A selfish family saving history or greedy companies working for the future?

This Sino-Malay Palladian house was built in 1920s.

PETALING JAYA: Maljindar Singh Sidhu Brar, known as Jimmy, is still struggling to save his historically noteworthy family home from being demolished and replaced by a cement factory.

Berjuntai Tin Dredging Bhd has made multiple attempts to force the family out and win the right to tear down their home.

After years of legal twists and turns, the struggle continues with all parties awaiting an August court decision.

The property they are fighting over is a Sino-Malay-Palladian house in Rawang. It was built for offices in 1920 by British tin mining company, Rawang Tin Fields, now known as Berjuntai Tin Dredging Bhd.

That company brought electricity to Rawang in the 1920s and the contested bungalow was one of the first buildings in Malaya to receive electricity.

Jimmy lives in the 99-year-old home with his mother, wife and his two daughters: Ambar, nine, and Heer, two. At the weekend, the place fills with other family members.

In another attempt to break the deadlock, the mining company has now applied for a writ of possession.

The hearing is scheduled for Aug 9 at the Shah Alam High Court.

“In order to demolish the house, the mining company needs to get the writ granted. If they get that, we will have to leave,” Jimmy told FMT.

According to Jimmy’s lawyer, the mining company will probably succeed.

Jimmy’s fight began in 2007 when Associated Pan Malaysia Cement Sdn Bhd and Lafarge Malaysia Bhd, who now own the mining lease to the land, asked the family to move out to enable quarrying and construction of a cement factory to begin.

Jimmy fought the case and lost. He was told to vacate the house within six months.

However, the family did not leave and have been fighting to stay ever since. The fight has cost them well over RM600,000 in legal fees over the years.

In 2016, the Shah Alam High Court held that the family was only a licensee when they settled on the land, a decision upheld by the Court of Appeal.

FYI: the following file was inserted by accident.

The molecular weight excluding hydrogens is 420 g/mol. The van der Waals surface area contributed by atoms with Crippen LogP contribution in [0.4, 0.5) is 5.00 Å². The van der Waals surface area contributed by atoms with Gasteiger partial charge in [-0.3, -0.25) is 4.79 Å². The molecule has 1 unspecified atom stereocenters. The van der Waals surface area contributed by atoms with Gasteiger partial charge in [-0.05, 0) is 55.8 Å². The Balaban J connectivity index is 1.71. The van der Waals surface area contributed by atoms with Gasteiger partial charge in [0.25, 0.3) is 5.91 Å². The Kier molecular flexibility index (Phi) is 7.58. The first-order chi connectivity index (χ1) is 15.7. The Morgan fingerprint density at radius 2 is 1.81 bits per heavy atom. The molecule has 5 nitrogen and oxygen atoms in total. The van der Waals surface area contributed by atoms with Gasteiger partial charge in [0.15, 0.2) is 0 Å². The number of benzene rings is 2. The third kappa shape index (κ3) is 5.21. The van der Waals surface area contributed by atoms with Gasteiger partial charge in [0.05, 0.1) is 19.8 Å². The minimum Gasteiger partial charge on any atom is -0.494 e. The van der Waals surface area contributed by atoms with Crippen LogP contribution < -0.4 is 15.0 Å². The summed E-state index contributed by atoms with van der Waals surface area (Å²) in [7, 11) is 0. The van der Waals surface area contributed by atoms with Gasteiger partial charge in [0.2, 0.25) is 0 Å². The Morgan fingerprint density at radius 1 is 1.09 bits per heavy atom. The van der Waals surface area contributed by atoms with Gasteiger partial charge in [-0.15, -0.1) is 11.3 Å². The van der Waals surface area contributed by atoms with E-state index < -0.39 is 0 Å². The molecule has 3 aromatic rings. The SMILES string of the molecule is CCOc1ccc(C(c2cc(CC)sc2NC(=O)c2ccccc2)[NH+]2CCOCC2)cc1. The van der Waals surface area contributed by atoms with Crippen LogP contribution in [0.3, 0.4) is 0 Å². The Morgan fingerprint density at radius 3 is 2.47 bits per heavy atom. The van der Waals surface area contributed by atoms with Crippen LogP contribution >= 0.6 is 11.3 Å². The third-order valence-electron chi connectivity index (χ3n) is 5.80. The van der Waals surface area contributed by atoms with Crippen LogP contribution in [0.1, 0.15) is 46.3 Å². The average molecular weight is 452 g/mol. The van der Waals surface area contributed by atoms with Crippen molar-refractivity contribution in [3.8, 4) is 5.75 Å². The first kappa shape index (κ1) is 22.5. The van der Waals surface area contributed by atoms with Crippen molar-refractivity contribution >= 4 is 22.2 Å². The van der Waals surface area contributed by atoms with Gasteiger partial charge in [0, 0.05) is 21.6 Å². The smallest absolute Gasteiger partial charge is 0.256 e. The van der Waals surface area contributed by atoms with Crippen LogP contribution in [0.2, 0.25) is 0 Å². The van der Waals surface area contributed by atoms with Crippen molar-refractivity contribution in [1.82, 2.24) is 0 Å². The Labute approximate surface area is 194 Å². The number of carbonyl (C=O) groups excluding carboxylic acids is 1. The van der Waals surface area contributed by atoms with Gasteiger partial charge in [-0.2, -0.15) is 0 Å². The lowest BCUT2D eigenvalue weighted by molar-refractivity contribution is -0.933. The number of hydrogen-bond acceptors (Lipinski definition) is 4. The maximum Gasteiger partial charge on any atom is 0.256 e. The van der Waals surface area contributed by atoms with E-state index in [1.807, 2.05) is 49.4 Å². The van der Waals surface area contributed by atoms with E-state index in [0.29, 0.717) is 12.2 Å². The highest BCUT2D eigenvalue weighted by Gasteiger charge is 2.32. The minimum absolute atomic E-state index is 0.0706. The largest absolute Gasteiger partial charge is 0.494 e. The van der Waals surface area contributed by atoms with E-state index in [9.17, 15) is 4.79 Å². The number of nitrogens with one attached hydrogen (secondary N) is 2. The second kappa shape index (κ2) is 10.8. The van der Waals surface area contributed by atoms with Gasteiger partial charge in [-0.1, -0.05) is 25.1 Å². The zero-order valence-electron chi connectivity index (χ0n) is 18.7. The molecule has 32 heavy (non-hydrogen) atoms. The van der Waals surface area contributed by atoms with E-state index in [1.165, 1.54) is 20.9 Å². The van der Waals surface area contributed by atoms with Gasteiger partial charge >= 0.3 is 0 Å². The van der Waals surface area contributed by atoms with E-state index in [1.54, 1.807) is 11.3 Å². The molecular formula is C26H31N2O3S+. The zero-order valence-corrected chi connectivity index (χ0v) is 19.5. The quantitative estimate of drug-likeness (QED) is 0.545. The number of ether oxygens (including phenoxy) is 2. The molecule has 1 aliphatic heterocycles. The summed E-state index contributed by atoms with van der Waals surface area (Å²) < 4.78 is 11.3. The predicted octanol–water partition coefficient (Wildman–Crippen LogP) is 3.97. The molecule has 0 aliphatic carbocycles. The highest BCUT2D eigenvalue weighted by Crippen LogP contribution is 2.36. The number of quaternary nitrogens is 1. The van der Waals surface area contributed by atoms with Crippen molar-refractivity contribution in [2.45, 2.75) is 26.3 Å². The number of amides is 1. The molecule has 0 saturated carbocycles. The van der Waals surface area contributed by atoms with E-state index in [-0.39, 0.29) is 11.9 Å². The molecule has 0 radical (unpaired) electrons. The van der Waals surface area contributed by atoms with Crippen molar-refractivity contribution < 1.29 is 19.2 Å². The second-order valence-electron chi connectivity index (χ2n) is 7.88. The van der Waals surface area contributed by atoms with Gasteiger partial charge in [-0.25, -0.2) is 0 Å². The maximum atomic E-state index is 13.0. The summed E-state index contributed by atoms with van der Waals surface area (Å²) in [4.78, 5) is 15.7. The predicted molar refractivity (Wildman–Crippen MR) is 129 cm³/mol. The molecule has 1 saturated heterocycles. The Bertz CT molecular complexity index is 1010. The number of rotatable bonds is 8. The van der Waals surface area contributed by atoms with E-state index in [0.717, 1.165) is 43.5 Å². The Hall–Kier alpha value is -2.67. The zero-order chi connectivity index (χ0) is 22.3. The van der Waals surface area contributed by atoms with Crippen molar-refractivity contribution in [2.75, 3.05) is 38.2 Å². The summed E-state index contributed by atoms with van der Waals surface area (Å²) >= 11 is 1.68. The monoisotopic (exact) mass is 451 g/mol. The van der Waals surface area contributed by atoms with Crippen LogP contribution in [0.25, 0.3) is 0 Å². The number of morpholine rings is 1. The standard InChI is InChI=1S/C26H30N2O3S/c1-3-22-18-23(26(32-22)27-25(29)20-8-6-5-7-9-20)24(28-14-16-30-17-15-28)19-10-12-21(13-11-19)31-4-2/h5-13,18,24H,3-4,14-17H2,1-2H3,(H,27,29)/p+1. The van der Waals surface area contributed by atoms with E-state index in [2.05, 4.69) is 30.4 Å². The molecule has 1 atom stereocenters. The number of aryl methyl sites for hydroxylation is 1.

The house was scheduled to be demolished in September 2017 but nearly two years have passed since that deadline and Jimmy and his family are still there.

“I am constantly in touch with the land office and Selangor Menteri Besar’s office and they tell me they are working on getting all the necessary documentation,” Jimmy said. “They asked us to stay put.”

“I am confident that the state government will help me. I have faith in the government.”

In 2017, Jimmy hoped the National Heritage Department would gazette the house as a heritage site but that hope was dashed.

“Now they say they will only make their decision once all the court proceedings are over,” said Jimmy.

For the company, it’s turned into a race against time.

Their mining lease expires on 25 April, 2025.

“Will the mining company really demolish this building when their lease only has six more years to run?”

Jimmy is not ready to give up and is hoping for popular support. “I think the public need to know that this beautiful historic house is in danger.”

The family has lived in the house since 1960 and has many treasured memories.

Jimmy remembers his wedding day fondly. “We converted the truck workshop area into a huge dance floor for the celebrations.”

“My elder daughter, Ambar first learned to ride her bicycle here. Now she’s asking me if I can make a badminton court for her and her friends even though she’s fully aware of the likely demolition.

“My greatest wish is to pass the legacy of this house on to the next generation of my family.”

August will see the court’s decision.

Legalities aside, is this a case of one man courageously standing against the seemingly unstoppable greed of huge industrial companies?

Or is it a case of one man stubbornly and selfishly standing in the way of progress?